Have you wondered what would happen to your securities account if your brokerage firm closed its doors? The failure of a firm might understandably cause some anxiety for its customers. However, should your firm cease operations, don’t panic: In virtually all cases, customer assets are safe and typically are transferred in an orderly fashion to another registered brokerage firm.
Multiple layers of protection safeguard investor assets. Registered brokerage firms must keep their customers' securities and cash segregated from their own, meet minimum net capital requirements to reduce the likelihood of insolvency, and be members of the Securities Investor Protection Corp (SIPC).
What Is SIPC Protection?
SIPC provides limited coverage to investors on their brokerage accounts if their brokerage firm becomes insolvent. All brokerage firms that do business with the investing public are required to be members of SIPC. SIPC protection covers the replacement of missing stocks and other securities up to $500,000, including $250,000 in cash claims. However, it does so only when a firm shuts down due to financial circumstances in which customer assets are missing—because of theft, conversion or unauthorized trading—or are otherwise at risk because of the firm's failure.
SIPC does not cover:
- ordinary market loss;
- investments in commodity futures, fixed annuities, currency, hedge funds or investment contracts (such as limited partnerships) that aren’t registered with the SEC; or
- accounts of partners, directors, officers or anyone with a significant beneficial ownership in the failed firm.
SIPC coverage of $500,000 is extended to each account held in “separate capacity." For instance, if you have three accounts at a firm and one is an individually held account in your name only, another is a joint account with your spouse, and a third is an individual retirement account (IRA) in your name, each account is considered a separate account and eligible for full SIPC coverage.
SIPC coverage shouldn’t be confused with FDIC protection. FDIC insures assets in bank accounts in the event of a bank's failure. FDIC coverage doesn’t include stocks, bonds or other investment products.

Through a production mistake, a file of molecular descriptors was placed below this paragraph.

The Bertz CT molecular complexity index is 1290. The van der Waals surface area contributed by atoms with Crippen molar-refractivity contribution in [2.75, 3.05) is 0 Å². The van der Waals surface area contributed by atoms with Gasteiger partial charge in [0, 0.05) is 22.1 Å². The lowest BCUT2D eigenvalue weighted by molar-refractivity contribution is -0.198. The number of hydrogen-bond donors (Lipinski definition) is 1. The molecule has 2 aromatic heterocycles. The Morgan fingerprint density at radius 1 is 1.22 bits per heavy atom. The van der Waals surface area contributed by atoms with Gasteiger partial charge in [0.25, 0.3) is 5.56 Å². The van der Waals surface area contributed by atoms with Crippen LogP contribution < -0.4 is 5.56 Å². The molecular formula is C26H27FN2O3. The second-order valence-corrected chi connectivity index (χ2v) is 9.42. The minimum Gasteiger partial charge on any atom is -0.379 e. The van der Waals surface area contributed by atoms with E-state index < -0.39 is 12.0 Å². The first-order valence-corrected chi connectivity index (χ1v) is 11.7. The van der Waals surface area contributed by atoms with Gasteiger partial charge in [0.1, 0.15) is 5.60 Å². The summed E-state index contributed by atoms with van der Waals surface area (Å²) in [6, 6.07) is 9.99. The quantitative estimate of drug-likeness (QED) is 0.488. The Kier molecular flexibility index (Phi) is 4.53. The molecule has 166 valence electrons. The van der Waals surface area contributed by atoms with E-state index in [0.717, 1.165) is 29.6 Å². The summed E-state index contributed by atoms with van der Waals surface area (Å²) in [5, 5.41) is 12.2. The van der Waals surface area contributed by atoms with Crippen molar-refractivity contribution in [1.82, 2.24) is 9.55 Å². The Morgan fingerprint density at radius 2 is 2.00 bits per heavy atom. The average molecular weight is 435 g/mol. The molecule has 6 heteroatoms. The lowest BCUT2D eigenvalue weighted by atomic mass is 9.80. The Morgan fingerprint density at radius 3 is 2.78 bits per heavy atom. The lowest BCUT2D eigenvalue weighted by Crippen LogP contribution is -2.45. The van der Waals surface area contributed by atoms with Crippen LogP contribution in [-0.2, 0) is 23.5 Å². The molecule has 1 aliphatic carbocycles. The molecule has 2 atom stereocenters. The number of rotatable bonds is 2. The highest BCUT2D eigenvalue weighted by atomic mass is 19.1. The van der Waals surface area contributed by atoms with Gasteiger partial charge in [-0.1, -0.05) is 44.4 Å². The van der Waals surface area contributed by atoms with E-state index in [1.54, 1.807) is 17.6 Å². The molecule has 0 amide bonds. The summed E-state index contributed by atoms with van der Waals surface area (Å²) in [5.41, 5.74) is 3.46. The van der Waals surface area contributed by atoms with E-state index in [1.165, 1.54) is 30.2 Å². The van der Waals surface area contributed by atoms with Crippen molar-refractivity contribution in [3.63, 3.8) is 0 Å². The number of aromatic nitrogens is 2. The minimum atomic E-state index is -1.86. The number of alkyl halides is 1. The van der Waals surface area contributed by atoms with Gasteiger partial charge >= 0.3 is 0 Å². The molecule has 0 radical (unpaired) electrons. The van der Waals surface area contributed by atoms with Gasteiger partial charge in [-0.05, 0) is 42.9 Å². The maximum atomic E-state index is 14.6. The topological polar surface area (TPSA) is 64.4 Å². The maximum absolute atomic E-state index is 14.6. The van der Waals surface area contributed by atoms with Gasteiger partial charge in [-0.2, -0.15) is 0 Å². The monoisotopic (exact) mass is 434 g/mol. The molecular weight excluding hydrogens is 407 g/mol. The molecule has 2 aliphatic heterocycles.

What Other Regulatory Safety Nets Protect Customer Accounts?
Brokerage firms are required to follow certain rules that are designed to minimize the chances of financial failure and, more importantly, to protect customer assets if the firm does fail. SEC Rule 15c3-1—the "Net Capital Rule"—requires brokerage firms to maintain certain levels of their own liquid assets. The minimum net capital a firm must have on hand depends on its size and business.
In addition, SEC Rule 15c3-3—the "Customer Protection Rule"—requires brokerage firms that have custody of customer assets to keep those assets separate from their own accounts. Customers' cash must be placed in a special, separate "reserve" account, and fully paid customer securities must be kept separate from firm and customer margin securities.
In addition, all firms that do business with public customers are required to have their financial statements audited by an independent accounting firm annually. All brokerage firms must file financial statements with the SEC, and those that are publicly traded must file quarterly, annual and other periodic reports with the SEC. Investors use the SEC's EDGAR database of company filings to view these reports.